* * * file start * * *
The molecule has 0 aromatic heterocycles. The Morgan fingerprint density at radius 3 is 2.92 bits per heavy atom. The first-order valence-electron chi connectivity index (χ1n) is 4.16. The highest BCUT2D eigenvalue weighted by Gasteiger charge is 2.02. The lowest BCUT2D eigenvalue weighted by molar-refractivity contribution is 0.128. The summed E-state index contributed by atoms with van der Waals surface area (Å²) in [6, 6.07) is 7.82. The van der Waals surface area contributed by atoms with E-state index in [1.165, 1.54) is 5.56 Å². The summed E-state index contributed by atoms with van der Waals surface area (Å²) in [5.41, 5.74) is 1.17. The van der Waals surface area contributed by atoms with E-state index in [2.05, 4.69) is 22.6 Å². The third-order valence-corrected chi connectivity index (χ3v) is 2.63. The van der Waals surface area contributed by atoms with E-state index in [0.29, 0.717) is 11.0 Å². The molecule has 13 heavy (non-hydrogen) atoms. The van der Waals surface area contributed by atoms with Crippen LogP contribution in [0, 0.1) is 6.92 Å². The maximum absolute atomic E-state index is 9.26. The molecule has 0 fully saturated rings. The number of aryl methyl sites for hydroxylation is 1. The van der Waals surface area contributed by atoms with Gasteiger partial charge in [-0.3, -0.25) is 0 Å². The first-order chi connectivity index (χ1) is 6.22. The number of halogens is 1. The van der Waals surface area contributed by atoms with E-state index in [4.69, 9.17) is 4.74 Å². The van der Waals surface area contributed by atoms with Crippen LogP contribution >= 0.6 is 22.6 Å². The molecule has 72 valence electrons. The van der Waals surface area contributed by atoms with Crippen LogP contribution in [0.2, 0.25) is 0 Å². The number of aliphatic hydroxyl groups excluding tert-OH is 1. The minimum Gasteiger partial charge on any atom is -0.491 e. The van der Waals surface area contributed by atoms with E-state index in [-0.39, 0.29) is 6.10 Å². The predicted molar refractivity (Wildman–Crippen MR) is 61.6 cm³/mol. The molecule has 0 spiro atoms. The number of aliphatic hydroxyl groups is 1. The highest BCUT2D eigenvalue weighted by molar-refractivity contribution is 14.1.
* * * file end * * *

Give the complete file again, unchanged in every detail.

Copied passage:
The molecule has 0 aromatic heterocycles. The Morgan fingerprint density at radius 3 is 2.92 bits per heavy atom. The first-order valence-electron chi connectivity index (χ1n) is 4.16. The highest BCUT2D eigenvalue weighted by Gasteiger charge is 2.02. The lowest BCUT2D eigenvalue weighted by molar-refractivity contribution is 0.128. The summed E-state index contributed by atoms with van der Waals surface area (Å²) in [6, 6.07) is 7.82. The van der Waals surface area contributed by atoms with E-state index in [1.165, 1.54) is 5.56 Å². The summed E-state index contributed by atoms with van der Waals surface area (Å²) in [5.41, 5.74) is 1.17. The van der Waals surface area contributed by atoms with E-state index in [2.05, 4.69) is 22.6 Å². The third-order valence-corrected chi connectivity index (χ3v) is 2.63. The van der Waals surface area contributed by atoms with E-state index in [0.29, 0.717) is 11.0 Å². The molecule has 13 heavy (non-hydrogen) atoms. The van der Waals surface area contributed by atoms with Crippen LogP contribution in [0, 0.1) is 6.92 Å². The maximum absolute atomic E-state index is 9.26. The molecule has 0 fully saturated rings. The number of aryl methyl sites for hydroxylation is 1. The van der Waals surface area contributed by atoms with Gasteiger partial charge in [-0.3, -0.25) is 0 Å². The first-order chi connectivity index (χ1) is 6.22. The number of halogens is 1. The van der Waals surface area contributed by atoms with E-state index in [4.69, 9.17) is 4.74 Å². The van der Waals surface area contributed by atoms with Crippen LogP contribution >= 0.6 is 22.6 Å². The molecule has 72 valence electrons. The van der Waals surface area contributed by atoms with Crippen LogP contribution in [0.2, 0.25) is 0 Å². The number of aliphatic hydroxyl groups excluding tert-OH is 1. The minimum Gasteiger partial charge on any atom is -0.491 e. The van der Waals surface area contributed by atoms with E-state index in [-0.39, 0.29) is 6.10 Å². The predicted molar refractivity (Wildman–Crippen MR) is 61.6 cm³/mol. The molecule has 0 spiro atoms. The number of aliphatic hydroxyl groups is 1. The highest BCUT2D eigenvalue weighted by molar-refractivity contribution is 14.1.